As women, we have a lot of things on our minds and a lot of things asked of us, from raising kids to managing the house and bills to getting our own work done. It’s easy to feel overwhelmed and sad sometimes (we can’t be happy all the time), and being sad is a normal reaction to difficult times in life. However, depression is different from sadness. It is a medical condition that can seriously affect how you feel, think, sleep, eat and work. Depression is more common among women than men, most likely due to biological, hormonal and social factors that are unique to women.
If you are a woman, you are at risk of developing osteoporosis simply by being female. A degenerative disease that causes bones to become weak and brittle, osteoporosis affects men and women of all races, but white and Asian women, especially over the age of 50, are at highest risk. At Westchester Health, we see a lot of osteoporosis-related fractures, most commonly of the hip, wrist or spine.
You probably know that obesity can have an adverse effect on the heart, increasing the risk of heart disease, heart attacks and stroke. But what you may not know is that being seriously overweight can also lead to a serious liver condition called nonalcoholic fatty liver disease, or NAFLD, which occurs when fat builds up in the liver. Alarmingly, this condition is now the most common cause of chronic liver disease in the U.S., far surpassing alcohol-related liver disease. In addition, NAFLD is now one of the leading reasons for liver transplant in the U.S.
In the United States, more than 90,000 women are diagnosed with gynecologic cancer each year. Some of these cancers are called “silent killers” because women are often unaware of the signs and symptoms associated with them and do not catch them until it is too late. Hopefully this blog can help women understand what to look for and how to help prevent gynecologic cancers from developing.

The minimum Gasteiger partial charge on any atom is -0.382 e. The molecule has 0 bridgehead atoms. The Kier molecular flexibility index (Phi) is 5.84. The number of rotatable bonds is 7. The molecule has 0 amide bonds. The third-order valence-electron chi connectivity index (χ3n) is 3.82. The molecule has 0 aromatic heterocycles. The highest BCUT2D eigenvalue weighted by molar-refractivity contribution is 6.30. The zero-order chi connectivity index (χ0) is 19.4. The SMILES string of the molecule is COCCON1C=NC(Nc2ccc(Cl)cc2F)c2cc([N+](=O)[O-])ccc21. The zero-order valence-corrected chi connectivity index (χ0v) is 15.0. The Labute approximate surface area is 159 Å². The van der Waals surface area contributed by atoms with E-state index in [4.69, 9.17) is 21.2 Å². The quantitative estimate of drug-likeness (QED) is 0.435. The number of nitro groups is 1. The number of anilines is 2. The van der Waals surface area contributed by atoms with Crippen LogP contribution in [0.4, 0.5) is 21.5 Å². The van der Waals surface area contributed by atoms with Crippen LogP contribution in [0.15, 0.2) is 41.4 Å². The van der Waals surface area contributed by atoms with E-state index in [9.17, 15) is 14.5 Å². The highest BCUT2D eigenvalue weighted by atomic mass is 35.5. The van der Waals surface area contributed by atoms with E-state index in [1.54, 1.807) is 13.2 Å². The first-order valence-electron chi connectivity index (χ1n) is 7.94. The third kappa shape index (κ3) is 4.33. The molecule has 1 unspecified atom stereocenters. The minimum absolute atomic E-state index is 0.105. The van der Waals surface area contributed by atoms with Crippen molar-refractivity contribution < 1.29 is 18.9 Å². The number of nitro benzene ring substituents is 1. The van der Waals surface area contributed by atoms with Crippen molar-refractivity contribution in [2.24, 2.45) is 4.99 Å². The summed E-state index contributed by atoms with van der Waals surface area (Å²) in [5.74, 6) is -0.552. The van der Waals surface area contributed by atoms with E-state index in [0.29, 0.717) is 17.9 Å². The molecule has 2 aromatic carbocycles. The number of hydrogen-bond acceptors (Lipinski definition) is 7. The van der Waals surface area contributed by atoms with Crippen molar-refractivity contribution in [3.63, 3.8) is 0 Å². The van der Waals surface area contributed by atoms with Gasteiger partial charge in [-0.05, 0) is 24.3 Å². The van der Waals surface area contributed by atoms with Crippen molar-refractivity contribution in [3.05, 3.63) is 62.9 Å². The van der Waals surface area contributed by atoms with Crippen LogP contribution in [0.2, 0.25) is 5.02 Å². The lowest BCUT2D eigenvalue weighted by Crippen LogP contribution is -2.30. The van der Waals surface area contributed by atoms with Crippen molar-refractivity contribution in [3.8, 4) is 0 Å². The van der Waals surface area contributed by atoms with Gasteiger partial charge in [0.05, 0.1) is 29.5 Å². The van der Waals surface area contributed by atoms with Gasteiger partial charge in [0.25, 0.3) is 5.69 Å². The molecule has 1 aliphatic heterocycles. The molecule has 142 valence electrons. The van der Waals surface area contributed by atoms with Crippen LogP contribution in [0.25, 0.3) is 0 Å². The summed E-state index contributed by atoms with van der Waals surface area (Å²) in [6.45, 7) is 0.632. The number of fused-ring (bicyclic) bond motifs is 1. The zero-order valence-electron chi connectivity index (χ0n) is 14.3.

Although women account for more than half the U.S. population, some women—and even some doctors—think that primary care for women consists of nothing more than an annual Pap smear and a mammogram. I soundly disagree!
Doctors of internal medicine are uniquely positioned to address the primary care needs of women
Internal medicine physicians are specialists who apply clinical expertise to the diagnosis, treatment and compassionate care of adults across the spectrum, from a healthy state to complex illness. When it comes to female patients, most women’s health issues are not obstetric, even among women of childbearing age.
Do you experience burning pain when you go to the bathroom? Do you feel like you need to pee all the time? Do you have pain in your lower back, nausea, vomiting or dizziness? You may have a urinary tract infection, or UTI. Although some women are more prone to UTIs (especially those who have diabetes or are post-menopausal), most women can avoid future urinary infections by following these simple guidelines. Continue reading →
Families come in all shapes and sizes, and have their own unique ways of interacting with each other. At Westchester Health, we feel strongly that there is no perfect family, or even a “normal” one. However, we have observed over the years that healthy, well-functioning families tend to have several key characteristics in common: mutual support, love and caring for each other, a sense of security and belonging, open communication and a feeling that each family member is important, respected and valued.
To help families have healthy, positive interactions, Dr. Lauren Adler, a pediatrician with our Westchester Health Pediatrics group, has put together 6 guidelines for a healthy, connected family where everyone flourishes — even teenagers. Please let us know if they help your family.